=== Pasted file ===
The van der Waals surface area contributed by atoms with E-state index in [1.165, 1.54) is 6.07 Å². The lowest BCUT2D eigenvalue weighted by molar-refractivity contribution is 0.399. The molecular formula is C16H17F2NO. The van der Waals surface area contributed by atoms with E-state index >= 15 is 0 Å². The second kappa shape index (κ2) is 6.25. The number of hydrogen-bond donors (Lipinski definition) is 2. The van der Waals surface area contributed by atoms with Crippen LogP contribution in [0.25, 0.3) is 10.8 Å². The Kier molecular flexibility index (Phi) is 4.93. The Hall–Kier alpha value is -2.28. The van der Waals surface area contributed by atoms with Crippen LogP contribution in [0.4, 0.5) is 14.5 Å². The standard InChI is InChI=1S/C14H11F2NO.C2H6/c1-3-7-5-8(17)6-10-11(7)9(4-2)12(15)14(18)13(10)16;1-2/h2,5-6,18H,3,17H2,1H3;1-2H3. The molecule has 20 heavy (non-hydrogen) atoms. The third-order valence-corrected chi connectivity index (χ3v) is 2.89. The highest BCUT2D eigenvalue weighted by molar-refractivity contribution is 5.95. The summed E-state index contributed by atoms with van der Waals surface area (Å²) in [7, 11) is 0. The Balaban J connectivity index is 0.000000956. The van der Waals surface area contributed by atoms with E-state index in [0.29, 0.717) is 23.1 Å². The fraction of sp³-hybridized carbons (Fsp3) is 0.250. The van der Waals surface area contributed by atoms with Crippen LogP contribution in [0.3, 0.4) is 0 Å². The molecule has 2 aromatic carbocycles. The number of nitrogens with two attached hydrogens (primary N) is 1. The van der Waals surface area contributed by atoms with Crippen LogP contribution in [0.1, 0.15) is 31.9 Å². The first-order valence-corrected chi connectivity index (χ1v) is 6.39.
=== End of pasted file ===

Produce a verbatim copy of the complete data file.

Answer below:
The van der Waals surface area contributed by atoms with E-state index in [1.165, 1.54) is 6.07 Å². The lowest BCUT2D eigenvalue weighted by molar-refractivity contribution is 0.399. The molecular formula is C16H17F2NO. The van der Waals surface area contributed by atoms with E-state index >= 15 is 0 Å². The second kappa shape index (κ2) is 6.25. The number of hydrogen-bond donors (Lipinski definition) is 2. The van der Waals surface area contributed by atoms with Crippen LogP contribution in [0.25, 0.3) is 10.8 Å². The Kier molecular flexibility index (Phi) is 4.93. The Hall–Kier alpha value is -2.28. The van der Waals surface area contributed by atoms with Crippen LogP contribution in [0.4, 0.5) is 14.5 Å². The standard InChI is InChI=1S/C14H11F2NO.C2H6/c1-3-7-5-8(17)6-10-11(7)9(4-2)12(15)14(18)13(10)16;1-2/h2,5-6,18H,3,17H2,1H3;1-2H3. The molecule has 20 heavy (non-hydrogen) atoms. The third-order valence-corrected chi connectivity index (χ3v) is 2.89. The highest BCUT2D eigenvalue weighted by molar-refractivity contribution is 5.95. The summed E-state index contributed by atoms with van der Waals surface area (Å²) in [7, 11) is 0. The Balaban J connectivity index is 0.000000956. The van der Waals surface area contributed by atoms with E-state index in [0.29, 0.717) is 23.1 Å². The fraction of sp³-hybridized carbons (Fsp3) is 0.250. The van der Waals surface area contributed by atoms with Crippen LogP contribution in [0.3, 0.4) is 0 Å². The molecule has 2 aromatic carbocycles. The number of nitrogens with two attached hydrogens (primary N) is 1. The van der Waals surface area contributed by atoms with Crippen LogP contribution in [0.1, 0.15) is 31.9 Å². The first-order valence-corrected chi connectivity index (χ1v) is 6.39.